Nick Toh, 29, is a financial analyst who lives in south London
The top half of the bottle looks like a traditional old ale and the bottom bit looks more arty. The logo in the middle is smaller than it would normally be and looks a little lost, while the wording down the side is not obvious enough. If they're trying to give it a new image it'd be better to do one or the other because the two elements on the label don't work well together. It looks as if it's trying to appeal to two markets, the traditional and the modern, but it's falling between two stools. The beer smells like most bitters, but it's got quite a lot more gas than I would've expected. People drinking ale for the first time might pick it up, but real ale drinkers would probably be cynical about why they're trying to make it look trendy.
Rating out of 25 - 15
THE EXPERT Sally Easton Master of Wine and wine buyer for Berry Brothers and Rudd
This ale has a vibrant golden-amber colour and nutty, honeyed, hoppy nose. The attack is fresh and smooth with the sweet, aromatic flavours indicated on the nose. It is full bodied with complex dried fruit and caramel notes and has the acidity to balance these rich flavours, leaving the palate clean and fresh. The finish has good length and character. The packaging is modern and simple in a stylish heavyweight bottle which is consistent with the high quality of the ale. Retailing at 1.65 [pounds sterling] a bottle this is a sound commercial proposition and it deserves to do very well.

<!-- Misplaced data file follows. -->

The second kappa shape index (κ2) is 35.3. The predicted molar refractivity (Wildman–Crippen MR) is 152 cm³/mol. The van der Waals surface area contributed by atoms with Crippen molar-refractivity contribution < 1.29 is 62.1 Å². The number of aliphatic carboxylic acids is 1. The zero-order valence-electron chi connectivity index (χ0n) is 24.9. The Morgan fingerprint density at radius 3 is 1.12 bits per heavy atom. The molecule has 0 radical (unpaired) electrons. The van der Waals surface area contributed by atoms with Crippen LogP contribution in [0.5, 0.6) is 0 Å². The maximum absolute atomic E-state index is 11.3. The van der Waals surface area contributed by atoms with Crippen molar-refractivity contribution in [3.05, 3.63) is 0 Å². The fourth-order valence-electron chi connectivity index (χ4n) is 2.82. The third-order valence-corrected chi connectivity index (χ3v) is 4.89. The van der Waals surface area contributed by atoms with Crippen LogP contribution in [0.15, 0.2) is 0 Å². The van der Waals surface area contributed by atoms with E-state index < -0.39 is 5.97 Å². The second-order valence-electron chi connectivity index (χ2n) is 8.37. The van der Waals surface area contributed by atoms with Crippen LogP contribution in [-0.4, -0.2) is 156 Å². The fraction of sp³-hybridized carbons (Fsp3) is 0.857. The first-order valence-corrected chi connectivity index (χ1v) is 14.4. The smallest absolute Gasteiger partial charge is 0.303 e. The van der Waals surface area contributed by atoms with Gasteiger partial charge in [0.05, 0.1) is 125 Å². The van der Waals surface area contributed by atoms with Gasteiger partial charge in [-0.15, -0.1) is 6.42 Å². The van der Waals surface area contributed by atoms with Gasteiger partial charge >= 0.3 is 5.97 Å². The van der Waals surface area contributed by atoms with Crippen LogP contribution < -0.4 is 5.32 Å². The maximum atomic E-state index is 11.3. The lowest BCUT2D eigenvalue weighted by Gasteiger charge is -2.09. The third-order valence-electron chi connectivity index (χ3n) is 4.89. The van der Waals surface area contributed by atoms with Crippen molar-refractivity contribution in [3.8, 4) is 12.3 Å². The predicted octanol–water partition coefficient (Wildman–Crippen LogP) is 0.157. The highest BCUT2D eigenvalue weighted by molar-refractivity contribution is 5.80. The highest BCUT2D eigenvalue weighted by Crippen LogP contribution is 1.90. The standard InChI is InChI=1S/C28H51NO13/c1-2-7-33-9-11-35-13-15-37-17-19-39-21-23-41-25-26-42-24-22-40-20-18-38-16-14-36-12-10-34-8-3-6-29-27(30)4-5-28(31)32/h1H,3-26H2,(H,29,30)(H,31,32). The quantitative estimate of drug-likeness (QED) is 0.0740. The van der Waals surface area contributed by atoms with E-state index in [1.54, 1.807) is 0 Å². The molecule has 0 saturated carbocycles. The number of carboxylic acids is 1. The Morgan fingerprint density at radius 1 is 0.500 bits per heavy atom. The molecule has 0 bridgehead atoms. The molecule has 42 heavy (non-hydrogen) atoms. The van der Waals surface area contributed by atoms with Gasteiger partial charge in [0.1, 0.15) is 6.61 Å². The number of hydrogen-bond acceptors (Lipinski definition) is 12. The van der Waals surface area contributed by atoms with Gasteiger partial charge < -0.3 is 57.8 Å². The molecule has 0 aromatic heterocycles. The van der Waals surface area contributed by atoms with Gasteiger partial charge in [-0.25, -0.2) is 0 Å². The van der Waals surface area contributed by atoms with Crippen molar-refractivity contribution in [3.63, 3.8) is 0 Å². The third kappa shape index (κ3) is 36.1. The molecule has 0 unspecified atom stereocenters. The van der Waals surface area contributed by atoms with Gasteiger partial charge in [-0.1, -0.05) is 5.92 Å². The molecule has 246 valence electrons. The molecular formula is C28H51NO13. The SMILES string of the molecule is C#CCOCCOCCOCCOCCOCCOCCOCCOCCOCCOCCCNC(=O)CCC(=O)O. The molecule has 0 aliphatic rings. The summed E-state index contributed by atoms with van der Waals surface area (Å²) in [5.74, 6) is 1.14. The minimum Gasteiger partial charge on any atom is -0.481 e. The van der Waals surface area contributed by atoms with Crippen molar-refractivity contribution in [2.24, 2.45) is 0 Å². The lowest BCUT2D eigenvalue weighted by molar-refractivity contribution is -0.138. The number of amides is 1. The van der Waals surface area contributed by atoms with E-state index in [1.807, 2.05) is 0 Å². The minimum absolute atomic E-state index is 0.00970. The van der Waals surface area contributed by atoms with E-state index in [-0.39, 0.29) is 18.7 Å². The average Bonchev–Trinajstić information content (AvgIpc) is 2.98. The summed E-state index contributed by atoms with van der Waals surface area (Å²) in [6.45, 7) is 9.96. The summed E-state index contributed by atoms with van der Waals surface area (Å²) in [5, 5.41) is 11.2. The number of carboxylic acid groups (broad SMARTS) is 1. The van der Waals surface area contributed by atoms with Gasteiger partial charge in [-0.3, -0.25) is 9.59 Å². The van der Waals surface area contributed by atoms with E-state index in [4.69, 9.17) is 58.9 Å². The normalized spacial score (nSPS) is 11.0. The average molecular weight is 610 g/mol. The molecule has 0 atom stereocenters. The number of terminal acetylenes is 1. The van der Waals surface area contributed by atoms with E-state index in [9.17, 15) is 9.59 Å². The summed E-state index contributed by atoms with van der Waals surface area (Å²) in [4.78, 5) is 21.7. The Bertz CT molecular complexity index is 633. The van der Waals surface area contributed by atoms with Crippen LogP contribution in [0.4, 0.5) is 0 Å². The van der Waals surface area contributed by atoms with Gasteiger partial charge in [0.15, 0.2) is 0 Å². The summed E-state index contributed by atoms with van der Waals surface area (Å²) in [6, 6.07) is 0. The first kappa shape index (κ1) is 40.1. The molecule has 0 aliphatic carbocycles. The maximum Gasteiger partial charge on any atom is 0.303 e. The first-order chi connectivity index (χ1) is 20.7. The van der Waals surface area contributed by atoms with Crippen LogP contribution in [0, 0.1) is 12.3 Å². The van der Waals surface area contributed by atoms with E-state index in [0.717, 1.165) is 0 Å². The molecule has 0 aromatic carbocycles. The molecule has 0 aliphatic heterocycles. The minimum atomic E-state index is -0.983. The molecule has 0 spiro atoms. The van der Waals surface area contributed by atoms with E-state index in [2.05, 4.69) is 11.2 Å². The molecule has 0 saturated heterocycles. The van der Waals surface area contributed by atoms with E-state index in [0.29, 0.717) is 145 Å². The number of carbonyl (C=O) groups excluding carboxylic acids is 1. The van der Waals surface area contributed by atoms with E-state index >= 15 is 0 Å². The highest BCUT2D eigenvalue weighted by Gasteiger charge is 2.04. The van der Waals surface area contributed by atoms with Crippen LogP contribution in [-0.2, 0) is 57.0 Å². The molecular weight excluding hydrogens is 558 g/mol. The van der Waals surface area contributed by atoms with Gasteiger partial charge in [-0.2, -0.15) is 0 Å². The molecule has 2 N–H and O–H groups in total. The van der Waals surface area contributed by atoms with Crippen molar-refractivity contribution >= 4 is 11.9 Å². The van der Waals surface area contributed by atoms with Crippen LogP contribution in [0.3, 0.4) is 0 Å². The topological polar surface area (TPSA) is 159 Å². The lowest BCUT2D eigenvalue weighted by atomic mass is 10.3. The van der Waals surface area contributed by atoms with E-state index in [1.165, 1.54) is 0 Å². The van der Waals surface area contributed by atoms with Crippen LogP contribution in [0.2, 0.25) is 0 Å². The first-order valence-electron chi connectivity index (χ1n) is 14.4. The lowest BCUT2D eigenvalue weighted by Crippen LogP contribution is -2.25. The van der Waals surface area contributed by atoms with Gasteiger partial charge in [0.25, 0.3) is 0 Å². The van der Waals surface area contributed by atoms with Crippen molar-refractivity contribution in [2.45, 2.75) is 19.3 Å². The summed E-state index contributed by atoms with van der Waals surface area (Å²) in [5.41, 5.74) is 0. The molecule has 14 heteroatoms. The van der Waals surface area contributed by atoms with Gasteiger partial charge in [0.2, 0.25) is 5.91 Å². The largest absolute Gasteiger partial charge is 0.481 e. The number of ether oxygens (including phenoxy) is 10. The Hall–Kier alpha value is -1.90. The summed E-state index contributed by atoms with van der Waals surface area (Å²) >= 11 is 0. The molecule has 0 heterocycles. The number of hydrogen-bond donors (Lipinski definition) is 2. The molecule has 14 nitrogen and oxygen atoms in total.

Success rating out of 25 - 23
THE DESIGNER Graham Shearsby Board creative director, graphics, at Design Bridge
I admire the Classic simplicity of the bottle. It is impressive with strong elegant lines and I like the individual quirkyness of the shape at the top of the neck. I am not going to be too hard on the graphics but in my opinion I reckon they could have been even simpler and still have had the same powerful effect. In addition, more could have been made of the use of the trademark windmill icon on the front of the pack which would have added some real brand credibility. Nevertheless this is a distinctive and quietly confident pack which will create waves in the premium packaged ale market.
Success rating out of 25 - 20
THE BUYER Steve Mayes Category controller at Landmark
Ale lovers will be delighted to see Bateman's back on track after their recent setbacks. With XXXB they have a product with excellent potential. The packaging is striking with a deliciously contoured bottle and elegant graphics that will outshine the competition on shelf. From the packaging you would struggle to identify the product as a pale ale. It looks more like a chunky Pride or Pedigree bitter. Although eminently chuckdownable, it was a little short on length. It is good looking and it is also a tasty pale ale with 4.8% abv to keep you smiling. Looks like a winner to me.
Success rating out of 25 - 22
Total score out of 100 - 78
From Bateman's: The Lincolnshire brewer has recently relaunched the range and is rebuilding the brand's reputation. Abv: 4.8% Price: 1.59 [pounds sterling] - 1.65 [pounds sterling]
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|Title Annotation:||reviews of Bateman's ale|
|Article Type:||Brief Article|
|Date:||Oct 14, 2000|
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